Manchester United were correct to act when Sevilla announced a ticket price of £89 for 2,400 travelling fans to attend next month’s Champions League round-of-16 first leg, making it the most expensive in United history for a competitive game outside of a final.
(Tickets have been more expensive for preseason games in the United States, but while this writer is not going to defend prices in excess of $100 to watch LA Galaxy’s reserves, those are games in isolation.)
When contacted on the day that the cost was announced, United said matters were out of their hands, since home clubs set ticket prices in accordance with UEFA rules. However, the club subsequently changed stance and asked Sevilla to reduce.
The Spanish club, who have charged Liverpool and Leicester fans £35 less within the last year, refused to budge. Liverpool fans thought the price being asked by Sevilla was too high, but were powerless to stop them; they also had problems with the police in Andalusia, which concerned their club greatly.
There was a huge response from Sevilla fans when I wrote about this topic on Dec. 19, with the unanimous feeling that they were embarrassed United fans were charged so much. The two clubs have never met in a competitive match and the relationship looked set to get off on the wrong foot, through no fault of the fans.
Sevilla briefed that United had only offered 4.1 percent of the Old Trafford capacity for the second leg, instead of 5 percent that UEFA suggest. The Spanish club had a legitimate point, though United’s argument is that the away section is smaller for safety and segregation reasons.
There were also differing versions of events from both clubs on the minutiae of negotiations, but the most important factor remained the £89 ticket. United sought legal action to see if they could change their pricing and, on Wednesday, announced that they would charge Sevilla fans £89 and give the difference to their travelling fans. The actions were appreciated by supporters, who are tired of paying huge costs to attend European away games.
Amid a flood of negative publicity, Sevilla then said they’d support their own fans so that they wouldn’t pay any extra. It’s a farcical situation and will involve extra administration on behalf of both clubs, but United did the right thing. Moreover, by not subsidising from their own pockets, no precedent will be established, whereby rival clubs could charge what they want, knowing that the richer United would cover any excess.
United will also make a representation to UEFA on ticket prices to prevent this happening again. The club wants European football’s governing body to introduce a ticket cap, like in the Premier League, where prices have been capped at £30. There are no such regulations in European competition and UEFA have had little involvement in this area to date.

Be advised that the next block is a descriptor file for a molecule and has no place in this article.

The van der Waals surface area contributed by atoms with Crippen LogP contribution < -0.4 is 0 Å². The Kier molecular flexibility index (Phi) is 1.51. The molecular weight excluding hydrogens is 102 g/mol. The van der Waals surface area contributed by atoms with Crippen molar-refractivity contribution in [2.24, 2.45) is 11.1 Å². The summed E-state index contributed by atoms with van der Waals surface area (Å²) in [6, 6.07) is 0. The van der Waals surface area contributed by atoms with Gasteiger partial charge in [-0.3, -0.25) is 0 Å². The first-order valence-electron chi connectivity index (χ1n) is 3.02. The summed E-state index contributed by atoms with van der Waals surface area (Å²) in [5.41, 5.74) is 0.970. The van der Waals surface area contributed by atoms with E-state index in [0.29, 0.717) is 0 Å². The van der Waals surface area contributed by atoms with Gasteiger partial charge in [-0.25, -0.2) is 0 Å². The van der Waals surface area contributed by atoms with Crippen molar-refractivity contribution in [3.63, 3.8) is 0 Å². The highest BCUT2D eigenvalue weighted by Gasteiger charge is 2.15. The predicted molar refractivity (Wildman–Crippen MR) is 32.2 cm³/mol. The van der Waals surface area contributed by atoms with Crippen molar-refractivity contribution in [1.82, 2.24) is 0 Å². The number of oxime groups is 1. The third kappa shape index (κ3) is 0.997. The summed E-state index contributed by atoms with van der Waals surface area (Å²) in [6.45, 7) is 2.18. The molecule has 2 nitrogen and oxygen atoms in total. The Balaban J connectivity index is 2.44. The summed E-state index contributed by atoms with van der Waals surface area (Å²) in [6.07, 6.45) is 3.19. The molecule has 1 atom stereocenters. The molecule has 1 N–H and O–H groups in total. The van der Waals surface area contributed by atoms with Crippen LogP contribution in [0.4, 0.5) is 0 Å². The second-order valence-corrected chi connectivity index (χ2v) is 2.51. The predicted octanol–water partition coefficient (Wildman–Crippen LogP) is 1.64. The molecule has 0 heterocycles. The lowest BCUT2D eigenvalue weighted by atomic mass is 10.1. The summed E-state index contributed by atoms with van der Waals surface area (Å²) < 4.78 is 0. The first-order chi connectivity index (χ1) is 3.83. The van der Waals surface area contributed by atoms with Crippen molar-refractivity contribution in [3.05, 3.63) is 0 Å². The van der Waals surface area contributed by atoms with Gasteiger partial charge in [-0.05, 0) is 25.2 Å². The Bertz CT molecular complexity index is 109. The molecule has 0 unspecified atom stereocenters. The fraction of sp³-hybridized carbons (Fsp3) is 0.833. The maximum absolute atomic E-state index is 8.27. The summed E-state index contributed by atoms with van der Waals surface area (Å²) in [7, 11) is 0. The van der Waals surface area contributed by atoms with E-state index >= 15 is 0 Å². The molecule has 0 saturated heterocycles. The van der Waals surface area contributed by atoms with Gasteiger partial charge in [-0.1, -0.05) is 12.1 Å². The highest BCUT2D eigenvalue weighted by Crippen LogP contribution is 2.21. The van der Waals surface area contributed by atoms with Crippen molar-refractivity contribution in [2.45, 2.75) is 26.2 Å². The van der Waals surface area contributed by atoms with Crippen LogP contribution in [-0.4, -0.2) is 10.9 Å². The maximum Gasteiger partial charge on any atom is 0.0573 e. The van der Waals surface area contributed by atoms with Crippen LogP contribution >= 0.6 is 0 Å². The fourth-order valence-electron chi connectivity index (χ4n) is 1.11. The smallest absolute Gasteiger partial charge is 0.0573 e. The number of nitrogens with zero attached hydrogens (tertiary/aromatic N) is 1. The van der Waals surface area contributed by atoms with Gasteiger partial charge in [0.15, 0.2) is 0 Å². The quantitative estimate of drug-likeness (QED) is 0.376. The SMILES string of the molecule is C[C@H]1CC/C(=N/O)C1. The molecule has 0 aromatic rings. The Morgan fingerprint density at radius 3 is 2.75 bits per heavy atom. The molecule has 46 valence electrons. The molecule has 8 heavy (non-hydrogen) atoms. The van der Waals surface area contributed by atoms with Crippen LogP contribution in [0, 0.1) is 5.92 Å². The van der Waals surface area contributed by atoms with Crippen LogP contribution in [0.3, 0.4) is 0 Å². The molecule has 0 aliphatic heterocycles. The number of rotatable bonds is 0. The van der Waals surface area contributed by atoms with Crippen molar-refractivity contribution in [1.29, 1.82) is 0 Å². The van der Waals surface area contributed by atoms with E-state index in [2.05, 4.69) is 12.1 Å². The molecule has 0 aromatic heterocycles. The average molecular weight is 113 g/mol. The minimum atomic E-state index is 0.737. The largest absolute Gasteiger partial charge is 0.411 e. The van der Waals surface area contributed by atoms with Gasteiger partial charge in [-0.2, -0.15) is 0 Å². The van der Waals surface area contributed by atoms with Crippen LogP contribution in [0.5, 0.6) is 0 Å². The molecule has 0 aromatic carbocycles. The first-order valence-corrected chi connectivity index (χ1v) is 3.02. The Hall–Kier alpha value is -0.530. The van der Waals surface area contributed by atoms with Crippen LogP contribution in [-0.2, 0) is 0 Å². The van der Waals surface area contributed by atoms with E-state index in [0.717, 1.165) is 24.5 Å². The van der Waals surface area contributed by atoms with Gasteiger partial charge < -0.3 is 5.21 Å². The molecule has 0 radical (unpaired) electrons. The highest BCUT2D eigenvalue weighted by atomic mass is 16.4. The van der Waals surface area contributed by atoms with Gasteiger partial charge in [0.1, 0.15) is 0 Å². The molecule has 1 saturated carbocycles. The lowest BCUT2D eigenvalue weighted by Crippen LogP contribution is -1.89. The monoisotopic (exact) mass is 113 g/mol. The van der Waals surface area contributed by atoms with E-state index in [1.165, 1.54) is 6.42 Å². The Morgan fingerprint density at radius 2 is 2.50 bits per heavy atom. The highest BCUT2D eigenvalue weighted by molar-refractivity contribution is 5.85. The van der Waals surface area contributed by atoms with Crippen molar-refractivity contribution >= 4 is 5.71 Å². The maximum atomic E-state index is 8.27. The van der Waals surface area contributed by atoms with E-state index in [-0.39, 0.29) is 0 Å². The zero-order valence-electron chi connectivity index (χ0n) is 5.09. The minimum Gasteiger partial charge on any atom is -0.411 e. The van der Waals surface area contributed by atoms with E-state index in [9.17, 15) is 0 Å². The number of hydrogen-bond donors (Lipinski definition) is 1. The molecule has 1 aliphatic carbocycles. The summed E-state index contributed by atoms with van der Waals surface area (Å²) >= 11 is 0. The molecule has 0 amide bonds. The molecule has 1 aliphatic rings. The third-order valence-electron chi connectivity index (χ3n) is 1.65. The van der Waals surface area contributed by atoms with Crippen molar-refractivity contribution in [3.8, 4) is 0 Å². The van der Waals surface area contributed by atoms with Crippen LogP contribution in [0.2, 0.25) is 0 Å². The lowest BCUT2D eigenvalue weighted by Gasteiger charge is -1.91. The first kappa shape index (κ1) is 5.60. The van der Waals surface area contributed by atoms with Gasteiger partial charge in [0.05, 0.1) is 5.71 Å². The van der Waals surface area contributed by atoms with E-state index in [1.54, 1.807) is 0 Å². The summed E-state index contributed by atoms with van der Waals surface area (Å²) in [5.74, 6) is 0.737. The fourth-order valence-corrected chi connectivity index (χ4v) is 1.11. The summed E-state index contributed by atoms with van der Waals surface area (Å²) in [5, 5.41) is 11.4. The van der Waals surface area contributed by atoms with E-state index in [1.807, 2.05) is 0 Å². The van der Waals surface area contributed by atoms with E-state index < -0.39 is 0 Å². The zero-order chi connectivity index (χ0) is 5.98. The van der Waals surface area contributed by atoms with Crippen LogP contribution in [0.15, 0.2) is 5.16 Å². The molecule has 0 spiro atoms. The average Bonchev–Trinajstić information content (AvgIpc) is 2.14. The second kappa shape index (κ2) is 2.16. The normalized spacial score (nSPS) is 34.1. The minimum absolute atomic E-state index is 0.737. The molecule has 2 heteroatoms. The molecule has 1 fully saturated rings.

Inflated prices became a big issue for United fans in the early 1990s when Old Trafford became an all-seater stadium and prices shot up. It was the main talking point in fanzines, with some fans priced out of attending live games. Some who went away in the early 90s never returned.
In 1993, there was outcry when tickets for an FA Cup game against lower-league Brighton & Hove Albion were priced at a minimum of £15 for adults. Fans who had paid £6 to stand the previous season were being told to pay more than twice that amount to see a game.
Prices rose sharply for five years after the 2005 Glazer takeover, but have since settled with no further increases. Though Old Trafford remains full and demand for seats is almost always high — except for the visit of Stoke on Monday, for which some tickets remain unsold — United find it easier to earn money from television and commercial activities than increasing the cost for fans coming through the turnstiles.
Manchester City also have some of the lowest-priced season tickets in the Premier League. Adult passes cost as little as £299 or approximately £15 a game; excellent value to watch such a good side. Meanwhile, junior get in for as little as £5 per match, though that has the knock-on effect that families feel able to miss some games, creating the empty seats which can sometimes be seen at the Etihad Stadium.
But while controversy over league tickets has declined since the price cap was fully introduced in 2015, cup games can still cause consternation. Derby fans, for example, were unhappy to be charged £45 for last Friday’s FA Cup third-round tie at Old Trafford, prices that were subsidised by £15 by the club owner.
Germany has some of the most affordable prices to watch football in Europe but, when fans travel elsewhere in Europe, they feel the difference: Tickets to watch Bayern Munich at Belgian club Anderlecht this season were €100, roughly the same as Sevilla are charging United.
Bayern offered a subsidy, but their main ultra group boycotted the game. Supporters who were present, meanwhile, threw fake money onto the pitch. UEFA showed how in touch they are with fan sentiment by fining Bayern €20,000 for their protest.
In isolation, £60 or £70 to watch one game may not seem extreme. But hardcore fans go to many matches over a season and, though it may strengthen their cause, they’re not prepared to boycott. They’re the most loyal fans, the ones who create the culture and the backdrop that provides the setting for the spectacle UEFA is so keen to sell to advertisers.
Good on United for standing up to Sevilla’s greed; let’s hope others take notice.